Bloomberg BNA is pleased to introduce a new column in our Weekly State Tax Report, Crowell's Conversations, in which members of Crowell & Moring's state tax team sit down with high ranking state revenue officials for a candid conversation regarding current tax issues as well as a look at their career path. For this inaugural column, Walt Nagel, Don Griswold, and Jeremy Abrams sit down with Alan Levine, Chief Counsel at the District of Columbia's Office of Tax and Revenue.
In this interview, DC's chief tax counsel says that DC intends to continue to pursue transfer pricing audits for periods before 2011, despite an adverse ruling and the jurisdiction's shift to combined reporting. He also explains why D.C.'s combined reporting regime may have yielded a "bumper crop" of revenue in 2012. The following is a brief excerpt of the interview [full text of interview available here].
Could you tell us a little bit about what's happening in the transfer pricing area?
I see activity there, definitely. DC has its own transfer pricing statute, Section 47-1810.03, which is akin to Section 482 of the Internal Revenue Code. There are still many years out there that need to be audited, and that can be audited, and that we intend to audit, before 2011 when we adopted combined reporting. In terms of our audit methodology, Microsoft was the first case to deal with transfer pricing. We lost in the Office of Administrative Hearings (OAH) but we don't believe that the court's opinion was correct. The issue continues to be litigated in both the DC Superior Court and in other cases at OAH. We intend to be very active in this area. Editor's Note: The DC Office of Tax and Revenue filed a motion to dismiss its appeal in the Microsoft case on Dec. 17, 2012, which was granted by the DC Court of Appeals on Jan. 2, 2013.
You mentioned combined reporting. How did it come to be the law in DC and how is OTR going to administer combined reporting?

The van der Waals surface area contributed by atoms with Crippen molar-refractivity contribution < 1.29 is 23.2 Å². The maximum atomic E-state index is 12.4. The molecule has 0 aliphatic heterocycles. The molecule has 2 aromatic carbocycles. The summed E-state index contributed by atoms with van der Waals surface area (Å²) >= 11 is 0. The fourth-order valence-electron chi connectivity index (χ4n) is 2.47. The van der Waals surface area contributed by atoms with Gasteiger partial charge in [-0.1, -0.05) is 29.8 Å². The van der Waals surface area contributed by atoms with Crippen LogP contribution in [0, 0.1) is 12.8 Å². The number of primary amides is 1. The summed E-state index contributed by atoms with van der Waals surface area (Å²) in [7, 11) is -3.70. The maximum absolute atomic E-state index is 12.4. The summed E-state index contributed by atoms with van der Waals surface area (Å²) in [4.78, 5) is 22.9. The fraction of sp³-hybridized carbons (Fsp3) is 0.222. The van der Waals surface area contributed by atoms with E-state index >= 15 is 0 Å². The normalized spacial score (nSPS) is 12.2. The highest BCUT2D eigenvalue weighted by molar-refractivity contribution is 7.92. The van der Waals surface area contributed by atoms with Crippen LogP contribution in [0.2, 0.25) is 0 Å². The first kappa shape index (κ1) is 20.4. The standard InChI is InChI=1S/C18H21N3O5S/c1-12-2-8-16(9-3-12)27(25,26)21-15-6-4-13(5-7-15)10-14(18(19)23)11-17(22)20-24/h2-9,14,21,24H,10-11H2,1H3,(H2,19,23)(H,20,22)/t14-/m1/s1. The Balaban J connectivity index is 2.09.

Well, it was a cloudy day in November of 2009, and Aaishah Hashmi, Assistant General Counsel, and I flew to West Virginia for the day to meet with the Commissioner of Tax for West Virginia, Craig Griffith, and a host of other people. That was our first toe in the water, beyond “the water's edge” as it were, with combined reporting.
Then about a year went by and nothing happened legislatively. Frankly we thought it was dead. And all of a sudden we got the word to come up with a statute. So we worked on it fast and furiously, and came up with proposed legislation. We are still working on changes to that statute and to the regulations to make sure that they are on all fours with each other.
One of the things we want to make sure of is that there is no double taxation. There's a unique tax in the District on certain unincorporated businesses – “UBs” – and that can create issues in combination when a UB is part of a combined group. We had an extensive comment period to our regulations, received probably over 100 comments, many on this issue and others. We tried to listen to the affected corporations and we made many changes as a result of their comments.
I will say this: Recent revenue estimates for the corporate franchise tax based on estimated payments were something like $45 million. The office is analyzing to see what part is attributable to combined reporting. In the Fiscal Impact Statement accompanying the legislation, we estimated that combined reporting would only bring in $22 million during its first year, so that may turn out to be a conservative estimate once the analysis is concluded. If so, it will have been a bumper crop. Very nice.
In other developments…
Two-Tax Rise Tests Wealthy in California , the New York Times reports.
State and Local Sales Tax Rates in 2013 , a new report by the Tax Foundation.
North Dakota Tax Department uses social media to promote tax filing season.
California Board Takes Back Tax Benefit, Demands Retroactive Payments and Interest , the Tax Foundation explains.
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